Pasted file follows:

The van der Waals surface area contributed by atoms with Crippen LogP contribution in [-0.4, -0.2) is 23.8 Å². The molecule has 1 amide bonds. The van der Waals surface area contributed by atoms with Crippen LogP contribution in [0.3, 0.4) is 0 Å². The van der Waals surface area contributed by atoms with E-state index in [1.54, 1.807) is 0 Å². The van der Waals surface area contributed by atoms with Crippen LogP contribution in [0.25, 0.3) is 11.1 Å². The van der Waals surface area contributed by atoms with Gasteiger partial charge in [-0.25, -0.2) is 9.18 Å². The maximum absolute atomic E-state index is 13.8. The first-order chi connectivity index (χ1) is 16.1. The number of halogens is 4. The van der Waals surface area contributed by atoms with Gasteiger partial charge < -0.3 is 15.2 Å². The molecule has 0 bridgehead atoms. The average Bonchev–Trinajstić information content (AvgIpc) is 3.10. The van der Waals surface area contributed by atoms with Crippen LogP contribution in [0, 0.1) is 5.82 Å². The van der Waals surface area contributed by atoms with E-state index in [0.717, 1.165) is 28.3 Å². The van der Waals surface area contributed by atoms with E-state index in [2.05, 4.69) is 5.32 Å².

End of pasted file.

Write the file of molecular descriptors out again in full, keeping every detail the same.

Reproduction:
The van der Waals surface area contributed by atoms with Crippen LogP contribution in [-0.4, -0.2) is 23.8 Å². The molecule has 1 amide bonds. The van der Waals surface area contributed by atoms with Crippen LogP contribution in [0.3, 0.4) is 0 Å². The van der Waals surface area contributed by atoms with E-state index in [1.54, 1.807) is 0 Å². The van der Waals surface area contributed by atoms with Crippen LogP contribution in [0.25, 0.3) is 11.1 Å². The van der Waals surface area contributed by atoms with Gasteiger partial charge in [-0.25, -0.2) is 9.18 Å². The maximum absolute atomic E-state index is 13.8. The first-order chi connectivity index (χ1) is 16.1. The number of halogens is 4. The van der Waals surface area contributed by atoms with Gasteiger partial charge < -0.3 is 15.2 Å². The molecule has 0 bridgehead atoms. The average Bonchev–Trinajstić information content (AvgIpc) is 3.10. The van der Waals surface area contributed by atoms with Crippen LogP contribution in [0, 0.1) is 5.82 Å². The van der Waals surface area contributed by atoms with E-state index in [0.717, 1.165) is 28.3 Å². The van der Waals surface area contributed by atoms with E-state index in [2.05, 4.69) is 5.32 Å².